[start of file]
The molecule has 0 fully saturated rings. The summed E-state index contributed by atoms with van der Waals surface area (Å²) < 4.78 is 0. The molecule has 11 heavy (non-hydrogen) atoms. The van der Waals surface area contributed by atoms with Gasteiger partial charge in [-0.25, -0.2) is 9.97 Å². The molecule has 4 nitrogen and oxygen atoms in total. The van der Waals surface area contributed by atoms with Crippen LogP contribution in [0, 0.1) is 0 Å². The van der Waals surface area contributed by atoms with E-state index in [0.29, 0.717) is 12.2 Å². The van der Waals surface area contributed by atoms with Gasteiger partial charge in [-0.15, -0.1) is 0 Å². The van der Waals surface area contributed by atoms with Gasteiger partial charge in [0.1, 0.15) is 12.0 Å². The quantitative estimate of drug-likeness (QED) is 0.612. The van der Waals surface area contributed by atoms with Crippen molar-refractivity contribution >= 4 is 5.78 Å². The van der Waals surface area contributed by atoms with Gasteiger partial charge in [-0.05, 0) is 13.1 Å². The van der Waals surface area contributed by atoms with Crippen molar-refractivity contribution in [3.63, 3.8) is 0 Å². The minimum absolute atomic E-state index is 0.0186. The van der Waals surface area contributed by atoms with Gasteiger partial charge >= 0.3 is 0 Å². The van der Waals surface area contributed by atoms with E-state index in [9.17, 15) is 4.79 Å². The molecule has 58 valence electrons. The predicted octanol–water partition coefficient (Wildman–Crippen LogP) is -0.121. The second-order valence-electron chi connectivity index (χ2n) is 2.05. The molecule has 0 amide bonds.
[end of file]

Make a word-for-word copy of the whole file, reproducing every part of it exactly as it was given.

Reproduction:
The molecule has 0 fully saturated rings. The summed E-state index contributed by atoms with van der Waals surface area (Å²) < 4.78 is 0. The molecule has 11 heavy (non-hydrogen) atoms. The van der Waals surface area contributed by atoms with Gasteiger partial charge in [-0.25, -0.2) is 9.97 Å². The molecule has 4 nitrogen and oxygen atoms in total. The van der Waals surface area contributed by atoms with Crippen LogP contribution in [0, 0.1) is 0 Å². The van der Waals surface area contributed by atoms with E-state index in [0.29, 0.717) is 12.2 Å². The van der Waals surface area contributed by atoms with Gasteiger partial charge in [-0.15, -0.1) is 0 Å². The van der Waals surface area contributed by atoms with Gasteiger partial charge in [0.1, 0.15) is 12.0 Å². The quantitative estimate of drug-likeness (QED) is 0.612. The van der Waals surface area contributed by atoms with Crippen molar-refractivity contribution >= 4 is 5.78 Å². The van der Waals surface area contributed by atoms with Gasteiger partial charge in [-0.05, 0) is 13.1 Å². The van der Waals surface area contributed by atoms with Crippen molar-refractivity contribution in [3.63, 3.8) is 0 Å². The minimum absolute atomic E-state index is 0.0186. The van der Waals surface area contributed by atoms with Gasteiger partial charge >= 0.3 is 0 Å². The van der Waals surface area contributed by atoms with E-state index in [9.17, 15) is 4.79 Å². The molecule has 58 valence electrons. The predicted octanol–water partition coefficient (Wildman–Crippen LogP) is -0.121. The second-order valence-electron chi connectivity index (χ2n) is 2.05. The molecule has 0 amide bonds.